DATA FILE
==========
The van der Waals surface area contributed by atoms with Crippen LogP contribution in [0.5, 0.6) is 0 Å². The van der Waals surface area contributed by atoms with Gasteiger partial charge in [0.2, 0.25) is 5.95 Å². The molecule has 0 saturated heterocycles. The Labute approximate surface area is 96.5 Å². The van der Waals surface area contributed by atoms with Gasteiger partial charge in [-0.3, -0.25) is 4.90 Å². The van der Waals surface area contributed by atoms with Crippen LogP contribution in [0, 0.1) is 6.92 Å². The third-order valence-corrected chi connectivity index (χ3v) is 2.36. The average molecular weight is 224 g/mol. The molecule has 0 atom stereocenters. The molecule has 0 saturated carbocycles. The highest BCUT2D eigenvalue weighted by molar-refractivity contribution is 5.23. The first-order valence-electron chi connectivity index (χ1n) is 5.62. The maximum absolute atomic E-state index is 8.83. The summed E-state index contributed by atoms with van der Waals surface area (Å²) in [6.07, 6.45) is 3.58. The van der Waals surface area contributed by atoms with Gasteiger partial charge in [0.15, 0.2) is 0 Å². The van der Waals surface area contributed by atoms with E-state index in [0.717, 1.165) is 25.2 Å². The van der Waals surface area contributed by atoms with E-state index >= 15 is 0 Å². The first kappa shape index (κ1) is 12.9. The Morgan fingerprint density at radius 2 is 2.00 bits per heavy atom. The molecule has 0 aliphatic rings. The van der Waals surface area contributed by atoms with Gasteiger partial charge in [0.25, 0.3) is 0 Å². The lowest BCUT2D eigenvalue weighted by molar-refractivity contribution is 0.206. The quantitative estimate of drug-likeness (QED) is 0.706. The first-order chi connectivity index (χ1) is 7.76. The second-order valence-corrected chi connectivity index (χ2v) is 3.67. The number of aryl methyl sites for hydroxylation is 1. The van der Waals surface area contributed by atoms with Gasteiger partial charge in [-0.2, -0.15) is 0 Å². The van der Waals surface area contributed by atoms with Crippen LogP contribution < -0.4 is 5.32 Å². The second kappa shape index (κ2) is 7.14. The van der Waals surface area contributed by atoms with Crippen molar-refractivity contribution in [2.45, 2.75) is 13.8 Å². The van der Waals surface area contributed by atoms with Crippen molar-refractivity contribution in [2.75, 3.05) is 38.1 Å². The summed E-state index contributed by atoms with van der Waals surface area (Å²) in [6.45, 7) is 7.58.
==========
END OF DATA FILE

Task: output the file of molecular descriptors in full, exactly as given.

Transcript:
The van der Waals surface area contributed by atoms with Crippen LogP contribution in [0.5, 0.6) is 0 Å². The van der Waals surface area contributed by atoms with Gasteiger partial charge in [0.2, 0.25) is 5.95 Å². The molecule has 0 saturated heterocycles. The Labute approximate surface area is 96.5 Å². The van der Waals surface area contributed by atoms with Gasteiger partial charge in [-0.3, -0.25) is 4.90 Å². The van der Waals surface area contributed by atoms with Crippen LogP contribution in [0, 0.1) is 6.92 Å². The third-order valence-corrected chi connectivity index (χ3v) is 2.36. The average molecular weight is 224 g/mol. The molecule has 0 atom stereocenters. The molecule has 0 saturated carbocycles. The highest BCUT2D eigenvalue weighted by molar-refractivity contribution is 5.23. The first-order valence-electron chi connectivity index (χ1n) is 5.62. The maximum absolute atomic E-state index is 8.83. The summed E-state index contributed by atoms with van der Waals surface area (Å²) in [6.07, 6.45) is 3.58. The van der Waals surface area contributed by atoms with Gasteiger partial charge in [0.15, 0.2) is 0 Å². The van der Waals surface area contributed by atoms with E-state index in [0.717, 1.165) is 25.2 Å². The van der Waals surface area contributed by atoms with E-state index >= 15 is 0 Å². The first kappa shape index (κ1) is 12.9. The Morgan fingerprint density at radius 2 is 2.00 bits per heavy atom. The molecule has 0 aliphatic rings. The van der Waals surface area contributed by atoms with Gasteiger partial charge in [0.25, 0.3) is 0 Å². The lowest BCUT2D eigenvalue weighted by molar-refractivity contribution is 0.206. The quantitative estimate of drug-likeness (QED) is 0.706. The first-order chi connectivity index (χ1) is 7.76. The second-order valence-corrected chi connectivity index (χ2v) is 3.67. The number of aryl methyl sites for hydroxylation is 1. The van der Waals surface area contributed by atoms with Gasteiger partial charge in [-0.2, -0.15) is 0 Å². The van der Waals surface area contributed by atoms with Crippen LogP contribution < -0.4 is 5.32 Å². The second kappa shape index (κ2) is 7.14. The van der Waals surface area contributed by atoms with Crippen molar-refractivity contribution in [2.45, 2.75) is 13.8 Å². The van der Waals surface area contributed by atoms with Crippen molar-refractivity contribution in [2.75, 3.05) is 38.1 Å². The summed E-state index contributed by atoms with van der Waals surface area (Å²) in [6.45, 7) is 7.58.